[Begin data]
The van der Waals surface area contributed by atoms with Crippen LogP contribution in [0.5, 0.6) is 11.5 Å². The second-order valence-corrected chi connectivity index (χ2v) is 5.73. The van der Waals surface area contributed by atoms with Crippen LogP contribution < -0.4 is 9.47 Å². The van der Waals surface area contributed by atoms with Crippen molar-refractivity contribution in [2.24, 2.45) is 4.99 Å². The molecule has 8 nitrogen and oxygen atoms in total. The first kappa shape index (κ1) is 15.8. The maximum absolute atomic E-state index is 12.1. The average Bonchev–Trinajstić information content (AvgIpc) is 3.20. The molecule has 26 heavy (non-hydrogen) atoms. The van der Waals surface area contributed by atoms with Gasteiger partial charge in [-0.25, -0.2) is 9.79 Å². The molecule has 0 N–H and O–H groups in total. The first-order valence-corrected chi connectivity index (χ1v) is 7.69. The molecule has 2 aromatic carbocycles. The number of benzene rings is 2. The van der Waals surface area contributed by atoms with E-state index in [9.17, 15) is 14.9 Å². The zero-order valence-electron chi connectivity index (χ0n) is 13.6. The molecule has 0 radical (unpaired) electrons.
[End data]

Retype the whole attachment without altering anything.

The van der Waals surface area contributed by atoms with Crippen LogP contribution in [0.5, 0.6) is 11.5 Å². The second-order valence-corrected chi connectivity index (χ2v) is 5.73. The van der Waals surface area contributed by atoms with Crippen LogP contribution < -0.4 is 9.47 Å². The van der Waals surface area contributed by atoms with Crippen molar-refractivity contribution in [2.24, 2.45) is 4.99 Å². The molecule has 8 nitrogen and oxygen atoms in total. The first kappa shape index (κ1) is 15.8. The maximum absolute atomic E-state index is 12.1. The average Bonchev–Trinajstić information content (AvgIpc) is 3.20. The molecule has 26 heavy (non-hydrogen) atoms. The van der Waals surface area contributed by atoms with Gasteiger partial charge in [-0.25, -0.2) is 9.79 Å². The molecule has 0 N–H and O–H groups in total. The first-order valence-corrected chi connectivity index (χ1v) is 7.69. The molecule has 2 aromatic carbocycles. The number of benzene rings is 2. The van der Waals surface area contributed by atoms with E-state index in [9.17, 15) is 14.9 Å². The zero-order valence-electron chi connectivity index (χ0n) is 13.6. The molecule has 0 radical (unpaired) electrons.